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Babylonian Talmud: Tractate Nedarim

Folio 4a

R. Aha b. Jacob said: E.g., if one takes a nazirite vow whilst in a cemetery.1  This agrees with the view that the naziriteship is not immediately binding. But on the view that it is immediately valid, is then, 'he shall not delay,' applicable?2  Moreover, Mar, son of R. Ashi, said: The vow is immediately valid, and they differ3  only on the question of flagellation? — Nevertheless he violates, 'thou shalt not delay,' because the [ritually] clean naziriteship is delayed. R. Ashi said: Since this is so, [it follows that] if a nazir intentionally defiles himself, he transgresses thou shalt not delay in respect to [the recommencement of] the clean naziriteship.

R. Aha, the son of R. Ika, said: He4  might transgress 'that shalt not delay' in respect to shaving.5  Now, this goes without saying according to the view that shaving is indispensable,6  but even on the view that the shaving is not a bar [to the sacrifices], nevertheless he does not observe the precept of shaving. Mar Zutra the son of R. Mari said: He might violate 'Thou shalt not delay' in respect to his sacrifices. Is this deduced from here; surely, it is rather inferred from elsewhere: [When thou shalt vow a vow unto the Lord, thou shalt not slack to pay it, for the Lord thy God] will surely require it of thee:7  this refers to sin-offerings and trespass-offerings?8  — I might say that the Torah set up an anomaly9  in the case of nazir.10  What is the anomaly? Shall we say, the fact that a vow to bring the sin-offering of a nazir11  is invalid: but a sin-offering for heleb12  cannot be made obligatory by a vow,13  yet one transgresses, 'thou shalt not delay'? But the anomaly is this: I might have thought, since even if one says, 'I will be a nazir only with respect to the kernels of grapes,'14  he is a nazir in all respects. I would think that he does not violate, Thou shalt not delay'; therefore we are told [otherwise].15  Now, this is well according to the opinion that a vow of naziriteship in respect of the kernels of grapes makes one a nazir in all respects; but on the view of R. Simeon, viz., that one is not a nazir unless he separates himself from all, what can be said? Moreover, this is an anomaly in the direction of greater stringency?16  — But the anomaly is this: I might have thought, since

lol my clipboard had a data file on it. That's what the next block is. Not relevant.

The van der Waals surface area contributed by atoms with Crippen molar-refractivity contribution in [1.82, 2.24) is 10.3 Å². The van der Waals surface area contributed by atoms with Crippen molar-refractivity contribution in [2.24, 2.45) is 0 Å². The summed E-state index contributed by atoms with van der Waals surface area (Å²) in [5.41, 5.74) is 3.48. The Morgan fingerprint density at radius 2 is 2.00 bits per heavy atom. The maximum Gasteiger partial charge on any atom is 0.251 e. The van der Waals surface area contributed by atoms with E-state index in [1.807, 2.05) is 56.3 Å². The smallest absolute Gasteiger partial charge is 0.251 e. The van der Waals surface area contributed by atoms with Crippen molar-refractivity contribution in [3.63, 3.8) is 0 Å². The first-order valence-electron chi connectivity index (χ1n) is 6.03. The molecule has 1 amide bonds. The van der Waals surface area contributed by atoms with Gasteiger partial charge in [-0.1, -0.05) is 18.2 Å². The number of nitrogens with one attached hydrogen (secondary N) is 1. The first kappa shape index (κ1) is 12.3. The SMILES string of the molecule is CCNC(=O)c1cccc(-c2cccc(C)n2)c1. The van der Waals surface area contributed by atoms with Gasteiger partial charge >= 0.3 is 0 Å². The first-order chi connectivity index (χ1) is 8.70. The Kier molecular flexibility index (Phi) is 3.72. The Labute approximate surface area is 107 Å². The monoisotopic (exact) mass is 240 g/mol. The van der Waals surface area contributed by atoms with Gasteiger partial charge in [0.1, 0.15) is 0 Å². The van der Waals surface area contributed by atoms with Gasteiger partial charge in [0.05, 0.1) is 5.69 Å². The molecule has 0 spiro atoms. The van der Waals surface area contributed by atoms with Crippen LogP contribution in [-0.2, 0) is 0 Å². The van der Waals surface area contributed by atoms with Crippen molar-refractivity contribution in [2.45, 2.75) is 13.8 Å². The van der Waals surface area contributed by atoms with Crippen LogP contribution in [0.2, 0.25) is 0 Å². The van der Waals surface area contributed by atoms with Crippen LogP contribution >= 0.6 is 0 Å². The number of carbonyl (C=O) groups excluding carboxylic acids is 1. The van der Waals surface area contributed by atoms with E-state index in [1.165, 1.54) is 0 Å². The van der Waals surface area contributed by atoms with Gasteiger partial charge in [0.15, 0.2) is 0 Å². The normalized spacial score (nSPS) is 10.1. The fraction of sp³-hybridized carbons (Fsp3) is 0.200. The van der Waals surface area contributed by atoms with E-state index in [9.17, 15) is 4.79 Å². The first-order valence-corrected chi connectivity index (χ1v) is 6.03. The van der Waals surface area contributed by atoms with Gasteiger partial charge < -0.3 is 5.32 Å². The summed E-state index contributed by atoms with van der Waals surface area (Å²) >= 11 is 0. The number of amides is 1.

To Part b

Original footnotes renumbered. See Structure of the Talmud Files
  1. A nazir may not defile himself through the dead. Consequently the vow does not become immediately operative, but he must not delay to leave the cemetery so that it shall become binding.
  2. Surely not, for he is an actual nazir, subject to all the provisions of a nazir.
  3. Sc. R. Johanan and Resh Lakish, in Nazir 16b.
  4. The nazirite.
  5. After the completion of his naziriteship: v. Num. VI, 9, and thus violate the injunction 'thou shalt not delay'.
  6. Lit., 'hinders' — the offering of the sacrifices on the completion of naziriteship, hence delay in shaving involves a delay in sacrifices.
  7. Deut. XXIII, 22.
  8. And this would cover the case of a nazirite. For what purpose then the application of the verse 'thou shalt not delay' to the nazirite?
  9. Lit., 'a novelty' — as such it cannot be included in other general laws, as it is a principle of exegesis that an anomaly stands in a class by itself.
  10. Which includes a nazir's sacrifices.
  11. By one who is not nazirite.
  12. Forbidden fat.
  13. A vow to bring a sin-offering which is normally due for eating heleb is not binding if the vower is not actually liable.
  14. V. Num. VI, 4.
  15. By the coupling of the nazirite vow with other vows in the same sentence.
  16. How then would we think that the injunction does not apply, so that it is more lenient
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Nedarim 4b